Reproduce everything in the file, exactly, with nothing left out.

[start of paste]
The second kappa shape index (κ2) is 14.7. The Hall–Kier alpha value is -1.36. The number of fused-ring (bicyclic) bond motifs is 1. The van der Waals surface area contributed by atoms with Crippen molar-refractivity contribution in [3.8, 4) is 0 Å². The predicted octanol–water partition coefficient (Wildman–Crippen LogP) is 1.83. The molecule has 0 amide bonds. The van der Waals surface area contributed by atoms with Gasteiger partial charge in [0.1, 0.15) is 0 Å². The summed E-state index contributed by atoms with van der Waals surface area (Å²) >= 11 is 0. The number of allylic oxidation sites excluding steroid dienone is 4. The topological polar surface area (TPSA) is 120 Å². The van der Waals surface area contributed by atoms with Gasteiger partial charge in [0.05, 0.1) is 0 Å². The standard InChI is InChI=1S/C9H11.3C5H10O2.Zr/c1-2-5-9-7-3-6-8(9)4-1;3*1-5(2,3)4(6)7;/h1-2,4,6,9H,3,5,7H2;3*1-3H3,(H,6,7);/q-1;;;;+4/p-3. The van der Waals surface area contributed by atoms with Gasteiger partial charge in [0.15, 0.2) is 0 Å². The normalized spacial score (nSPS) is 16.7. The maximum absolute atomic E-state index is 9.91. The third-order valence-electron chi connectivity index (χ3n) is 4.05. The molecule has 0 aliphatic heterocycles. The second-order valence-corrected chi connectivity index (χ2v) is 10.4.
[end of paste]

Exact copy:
The second kappa shape index (κ2) is 14.7. The Hall–Kier alpha value is -1.36. The number of fused-ring (bicyclic) bond motifs is 1. The van der Waals surface area contributed by atoms with Crippen molar-refractivity contribution in [3.8, 4) is 0 Å². The predicted octanol–water partition coefficient (Wildman–Crippen LogP) is 1.83. The molecule has 0 amide bonds. The van der Waals surface area contributed by atoms with Gasteiger partial charge in [0.1, 0.15) is 0 Å². The summed E-state index contributed by atoms with van der Waals surface area (Å²) >= 11 is 0. The number of allylic oxidation sites excluding steroid dienone is 4. The topological polar surface area (TPSA) is 120 Å². The van der Waals surface area contributed by atoms with Gasteiger partial charge in [0.05, 0.1) is 0 Å². The standard InChI is InChI=1S/C9H11.3C5H10O2.Zr/c1-2-5-9-7-3-6-8(9)4-1;3*1-5(2,3)4(6)7;/h1-2,4,6,9H,3,5,7H2;3*1-3H3,(H,6,7);/q-1;;;;+4/p-3. The van der Waals surface area contributed by atoms with Gasteiger partial charge in [0.15, 0.2) is 0 Å². The normalized spacial score (nSPS) is 16.7. The maximum absolute atomic E-state index is 9.91. The third-order valence-electron chi connectivity index (χ3n) is 4.05. The molecule has 0 aliphatic heterocycles. The second-order valence-corrected chi connectivity index (χ2v) is 10.4.